Tomato Heritage and Education Project
Sponsored by Guernsey Electricity
Guernsey's Tomato Industry
The Guernsey Tom, renown throughout Europe, was the major income in the island’s economy for a century, until the 1970s. At that time competition from growers in Holland and increases in the cost of oil brought about the decline of the industry. But the legend lives on and we are delighted this year to provide a glimpse in to the past - with our tomato arch project.
Each year the growing season would begin between October and December when men would ‘’steam the soil’ to eradicate disease before planting the new crop. Steam was piped from a mobile boiler outside the greenhouse through metal grids buried up to 18” deep in the soil. The steam would escape through small holes in the grids and sterilise the soil. A labour intensive and exhausting job for the men involved, often working 24 hour shifts.
Seed was sown in trays, the young plants pricked out and then planted in prepared beds.
As the plants grew they were trained over wire to create an arch ensuring that all the fruit was accessible for picking.
The fruit was picked, graded and exported in wooden ‘tomato chips’. The chips were lined with different coloured tissue paper denoting the different grades.
Around 2,000 growers were producing tomatoes at the height of the industry shipping millions of tomatoes each year.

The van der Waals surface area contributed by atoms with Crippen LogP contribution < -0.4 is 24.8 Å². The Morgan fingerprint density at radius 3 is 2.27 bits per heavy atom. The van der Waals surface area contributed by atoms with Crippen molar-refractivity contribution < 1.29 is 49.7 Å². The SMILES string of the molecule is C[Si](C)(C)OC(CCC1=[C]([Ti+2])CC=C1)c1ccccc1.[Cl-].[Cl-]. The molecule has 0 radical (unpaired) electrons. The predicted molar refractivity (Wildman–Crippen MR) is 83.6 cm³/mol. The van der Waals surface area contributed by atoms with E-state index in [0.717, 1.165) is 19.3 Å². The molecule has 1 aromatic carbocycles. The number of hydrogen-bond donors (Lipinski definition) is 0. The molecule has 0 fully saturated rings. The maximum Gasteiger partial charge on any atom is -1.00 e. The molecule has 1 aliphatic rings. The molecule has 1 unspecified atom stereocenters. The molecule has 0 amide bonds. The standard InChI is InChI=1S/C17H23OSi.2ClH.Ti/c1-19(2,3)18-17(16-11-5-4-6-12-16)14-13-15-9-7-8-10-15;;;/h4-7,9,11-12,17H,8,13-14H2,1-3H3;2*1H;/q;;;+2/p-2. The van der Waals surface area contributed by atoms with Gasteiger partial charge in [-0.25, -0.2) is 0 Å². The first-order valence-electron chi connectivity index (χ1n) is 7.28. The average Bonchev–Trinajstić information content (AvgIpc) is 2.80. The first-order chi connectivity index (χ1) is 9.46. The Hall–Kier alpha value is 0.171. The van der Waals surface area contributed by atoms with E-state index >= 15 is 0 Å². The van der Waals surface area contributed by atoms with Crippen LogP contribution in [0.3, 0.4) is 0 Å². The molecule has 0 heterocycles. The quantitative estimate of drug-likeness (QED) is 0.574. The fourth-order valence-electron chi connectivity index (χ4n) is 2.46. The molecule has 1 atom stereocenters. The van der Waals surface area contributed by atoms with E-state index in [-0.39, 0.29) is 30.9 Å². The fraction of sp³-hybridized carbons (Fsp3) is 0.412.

A fascinating display at the National Trust Folk Museum (Saumarez Park) tells the story of the Guernsey Tom and its place in our history. It is well worth a visit.
Growing tomatoes the tradition way - today
Bert Fallaize, our community champion, spent 60 years in horticulture, many of them growing tomatoes. With Bert at the helm we are recreating the traditional method of growing the famous Guernsey tom in a greenhouse in the parish
The 9th St Peter's Scouts are carrying our their Community Impact project with us. "From Seed to Soup'
This nine month assignment saw them preparing the soil, sowing tomato seeds, pricking out, planting up, tending, picking and making soup with the fruit they have grown..
Bert and Carl began by rotovating the soil which hadn't been worked for some years
Compost made from vraic, horse manure and green waste and mushroom compost was dug in to the trenches with the help of the Scouts.
Next it was time to sow the tomato seeds. The scouts came along to help
A few weeks later it was time to prick out the seedlings. Bert and Corrina took the youing plants to the Scouts so the could help.
In mid May Clare Packham, Communications Manager with Guernsey Electricity came to help the Scouts plant out the young plants. The Guernsey Press photographer was there too !
The 'From Seed to Soup' project was completed in September when Chef Mike de Laune and the scouts got together at Styx to make soup with tomatoes the youngsters had grown- everyone agreed the soup was delicious!